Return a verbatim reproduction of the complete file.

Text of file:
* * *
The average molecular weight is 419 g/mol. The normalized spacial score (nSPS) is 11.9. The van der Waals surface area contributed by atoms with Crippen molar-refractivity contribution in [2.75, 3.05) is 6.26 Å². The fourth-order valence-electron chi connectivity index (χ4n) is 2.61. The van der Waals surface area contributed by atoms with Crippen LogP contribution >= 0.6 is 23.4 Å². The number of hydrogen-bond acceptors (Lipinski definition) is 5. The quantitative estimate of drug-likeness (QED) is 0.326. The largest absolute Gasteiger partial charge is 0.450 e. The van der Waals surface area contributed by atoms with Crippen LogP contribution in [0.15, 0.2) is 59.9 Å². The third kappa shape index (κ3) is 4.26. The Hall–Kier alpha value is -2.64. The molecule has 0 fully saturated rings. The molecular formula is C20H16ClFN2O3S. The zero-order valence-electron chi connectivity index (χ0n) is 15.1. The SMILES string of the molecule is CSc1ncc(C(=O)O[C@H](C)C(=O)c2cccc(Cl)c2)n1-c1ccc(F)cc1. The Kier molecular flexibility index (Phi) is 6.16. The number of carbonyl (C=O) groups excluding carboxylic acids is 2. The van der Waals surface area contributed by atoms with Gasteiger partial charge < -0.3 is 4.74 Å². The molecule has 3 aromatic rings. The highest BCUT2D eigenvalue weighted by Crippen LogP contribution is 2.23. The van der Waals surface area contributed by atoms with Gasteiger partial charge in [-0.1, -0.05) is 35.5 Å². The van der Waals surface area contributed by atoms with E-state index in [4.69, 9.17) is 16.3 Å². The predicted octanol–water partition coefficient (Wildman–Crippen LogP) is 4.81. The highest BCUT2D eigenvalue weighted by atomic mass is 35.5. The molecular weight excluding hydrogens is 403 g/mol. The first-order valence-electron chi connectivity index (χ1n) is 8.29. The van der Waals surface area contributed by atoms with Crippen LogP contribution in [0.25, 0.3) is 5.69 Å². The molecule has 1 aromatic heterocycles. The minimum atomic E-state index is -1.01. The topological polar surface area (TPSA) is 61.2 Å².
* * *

The average molecular weight is 419 g/mol. The normalized spacial score (nSPS) is 11.9. The van der Waals surface area contributed by atoms with Crippen molar-refractivity contribution in [2.75, 3.05) is 6.26 Å². The fourth-order valence-electron chi connectivity index (χ4n) is 2.61. The van der Waals surface area contributed by atoms with Crippen LogP contribution >= 0.6 is 23.4 Å². The number of hydrogen-bond acceptors (Lipinski definition) is 5. The quantitative estimate of drug-likeness (QED) is 0.326. The largest absolute Gasteiger partial charge is 0.450 e. The van der Waals surface area contributed by atoms with Crippen LogP contribution in [0.15, 0.2) is 59.9 Å². The third kappa shape index (κ3) is 4.26. The Hall–Kier alpha value is -2.64. The molecule has 0 fully saturated rings. The molecular formula is C20H16ClFN2O3S. The zero-order valence-electron chi connectivity index (χ0n) is 15.1. The SMILES string of the molecule is CSc1ncc(C(=O)O[C@H](C)C(=O)c2cccc(Cl)c2)n1-c1ccc(F)cc1. The Kier molecular flexibility index (Phi) is 6.16. The number of carbonyl (C=O) groups excluding carboxylic acids is 2. The van der Waals surface area contributed by atoms with Gasteiger partial charge < -0.3 is 4.74 Å². The molecule has 3 aromatic rings. The highest BCUT2D eigenvalue weighted by Crippen LogP contribution is 2.23. The van der Waals surface area contributed by atoms with Gasteiger partial charge in [-0.1, -0.05) is 35.5 Å². The van der Waals surface area contributed by atoms with E-state index in [4.69, 9.17) is 16.3 Å². The predicted octanol–water partition coefficient (Wildman–Crippen LogP) is 4.81. The highest BCUT2D eigenvalue weighted by atomic mass is 35.5. The molecular weight excluding hydrogens is 403 g/mol. The first-order valence-electron chi connectivity index (χ1n) is 8.29. The van der Waals surface area contributed by atoms with Crippen LogP contribution in [0.25, 0.3) is 5.69 Å². The molecule has 1 aromatic heterocycles. The minimum atomic E-state index is -1.01. The topological polar surface area (TPSA) is 61.2 Å².